Jack Dempsey told a biographer, “Tell them, everything I know, I learned from the losses.” UFC featherweight champion Jose Aldo won 18 fights in a row, until he was knocked out by Conor McGregor in 13 seconds. Aldo ever carried himself with the respect and dignity of a world-class martial artist; after UFC 194, he became a believer in trash talk.
On Tuesday at the UFC 212 news conference in Rio de Janeiro, Brazil, the champion spoke with reporters via an interpreter.
“I think [trash talk is] great,” said Aldo via a translator, as transcribed by Mike Bohn and Fernanda Prates for MMAjunkie. “That’s what sells fights. That’s what brings us money. We’re in a generation that’s totally different from when I began in the sport. When I started in the sport, with the athletes and fighters, there was honor and respect among us – the whole fight philosophy. There’s high-end fighters, and then there’s real fighters. Today, if you don’t talk and provoke, you’re not going to fight anyone. You’re just going to stay in the end of the line because the rankings are no good.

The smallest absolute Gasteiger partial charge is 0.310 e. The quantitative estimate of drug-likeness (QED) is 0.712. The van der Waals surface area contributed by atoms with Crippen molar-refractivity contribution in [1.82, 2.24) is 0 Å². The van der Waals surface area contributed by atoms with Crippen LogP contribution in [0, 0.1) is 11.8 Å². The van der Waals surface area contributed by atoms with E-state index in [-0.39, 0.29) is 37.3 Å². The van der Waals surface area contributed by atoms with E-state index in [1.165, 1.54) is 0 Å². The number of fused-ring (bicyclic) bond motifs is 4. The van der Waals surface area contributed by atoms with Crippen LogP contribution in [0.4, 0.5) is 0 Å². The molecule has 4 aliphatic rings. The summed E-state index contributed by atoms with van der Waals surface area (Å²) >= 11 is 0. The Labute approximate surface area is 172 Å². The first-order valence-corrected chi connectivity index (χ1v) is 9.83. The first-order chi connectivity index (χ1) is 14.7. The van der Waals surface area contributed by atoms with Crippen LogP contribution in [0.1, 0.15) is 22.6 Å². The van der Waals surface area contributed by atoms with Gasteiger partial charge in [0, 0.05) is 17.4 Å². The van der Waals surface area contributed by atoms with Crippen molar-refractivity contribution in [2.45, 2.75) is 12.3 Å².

“What really gets you somewhere is to talk about your opponent and sell your fight. That’s what matters today. I think that’s totally normal. My fight [vs. McGregor], I made a lot of money, so that’s what I think about today. I think about being the champion I always was, having this honor and respect in all these things I’ve learned, but I don’t need to maintain this good boy status. I need to get in there and talk trash.”
“The athletes are really the matchmakers these days. If the athletes go out and talk trash, the fight’s going to happen. I think it’s valid. I think it’s normal. When the fight is over, we each go our separate ways, but we’re going to have our pockets full, and that’s all that matters.”
Aldo fights interim champion Max Holloway at UFC 212 on June 3, 2017 at the Jeunesse Arena in Rio de Janeiro, Brazil.
“I need to fight this fight, and once I win, I’m thinking of taking another path,” said Aldo. “I think this division is a little bit stopped, but also the lightweight division. We tried to close a fight [at lightweight] but it didn’t happen. Right now, I’m focused on my next fight, and once we win, I already have a few fights in mind I would like to make happen.
“I want super fights. I want to challenge other athletes. You can be sure that once we win, I have it all planned in my head.”